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  • Writer's pictureAspie Trainers

All I want for Christmas...

Apparently it's the most wonderful time of the year, but for many autistic individuals the Christmas season can be the opposite. Lots of social interaction, change of routine, sensory overload; it's a lot to process. I know from personal experience that there can be a long-lasting hangover. It's similar to waking up in the New Year and asking oneself what happened the night before, except in this case it's like coming out of a non-alcohol-induced coma which lasted 12 days. Consequently I've decided to share with you some tips to make Christmas more autism-friendly.


Step 1: Preparation is key...

It can be really helpful for autistic people to know what's expected to happen before it takes place, and Christmas is no exception. Consequently, it's useful to prepare a schedule of what's going to take place and when, using pictures where appropriate. Please be mindful that autistics can be very literal, so if you use a picture of a Christmas dinner then it will be important to explain to them that this may not be what their meal will look like (please don't be affronted by this, I'm sure your cookery skills are more than adequate). It may also prove useful to specify the gifts that are being given to the person, in order to avoid undue anxiety.

Once you've prepared a schedule, it's worth taking the time to explain that sometimes things may happen unexpectedly (although once again, I'm sure your turkey will be fine). When the unexpected occurs, it may be a good idea to suggest that they do something to alleviate their stress, for example listen to music, read a book, or use their favourite app (it could be anything which they find relaxing).

Step 2: Consider their sensory differences

Another part of the preparation process could be to involve the autistic individual in the decoration process. Autistics can have aversion to bright LED lights, may not like certain colours, and find some ornaments distracting, so it's best to check with them before you erect a Christmas tree (the smell of which may also be off-putting).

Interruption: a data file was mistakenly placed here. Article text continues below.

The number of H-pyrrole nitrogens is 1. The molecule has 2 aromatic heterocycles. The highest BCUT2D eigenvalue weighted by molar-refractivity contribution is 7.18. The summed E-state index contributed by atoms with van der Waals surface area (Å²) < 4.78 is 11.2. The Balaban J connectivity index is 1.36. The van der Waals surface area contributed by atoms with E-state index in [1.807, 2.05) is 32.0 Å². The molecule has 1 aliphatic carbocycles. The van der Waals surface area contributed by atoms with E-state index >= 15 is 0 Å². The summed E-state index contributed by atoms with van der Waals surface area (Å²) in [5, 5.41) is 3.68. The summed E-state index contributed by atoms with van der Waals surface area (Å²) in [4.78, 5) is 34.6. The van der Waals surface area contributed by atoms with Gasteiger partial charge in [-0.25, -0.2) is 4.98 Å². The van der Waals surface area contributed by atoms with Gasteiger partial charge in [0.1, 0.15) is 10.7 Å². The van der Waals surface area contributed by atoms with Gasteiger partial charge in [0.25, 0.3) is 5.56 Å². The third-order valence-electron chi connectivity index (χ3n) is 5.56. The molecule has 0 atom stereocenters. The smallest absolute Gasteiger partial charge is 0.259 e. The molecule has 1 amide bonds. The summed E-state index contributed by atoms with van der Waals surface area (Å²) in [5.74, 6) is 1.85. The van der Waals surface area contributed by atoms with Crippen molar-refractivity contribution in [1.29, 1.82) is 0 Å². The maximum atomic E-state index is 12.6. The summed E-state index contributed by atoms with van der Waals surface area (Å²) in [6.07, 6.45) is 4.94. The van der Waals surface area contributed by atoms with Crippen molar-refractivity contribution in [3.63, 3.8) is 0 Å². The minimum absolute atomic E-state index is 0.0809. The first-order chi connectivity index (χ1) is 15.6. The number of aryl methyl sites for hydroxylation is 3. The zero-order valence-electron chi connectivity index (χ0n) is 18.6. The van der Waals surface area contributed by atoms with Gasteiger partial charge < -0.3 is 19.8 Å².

When it comes to the big day itself, be aware of their communication difficulties. I really struggle to filter out background noise, so trying to have a conversation with someone when there are several others occurring is a real challenge. Please be aware that they may not want to participate in games with their friends and families, in which case it is more beneficial to all if the autistic person is allowed to be excused from taking part. N.B. some people actually enjoy being alone at Christmas.

Step 3: Allow time for relaxation

Finally, and perhaps most importantly, it's important to allow time for autistic individuals to take time out for relaxation and do what makes them feel comfortable. Doing so will minimise the risk of meltdowns occurring, which in turn should ensure that everyone has a happier Christmas.


What do I really want for Christmas? Peace and quiet would be nice. That said, I should like to wish you all the best for the chaos ahead...

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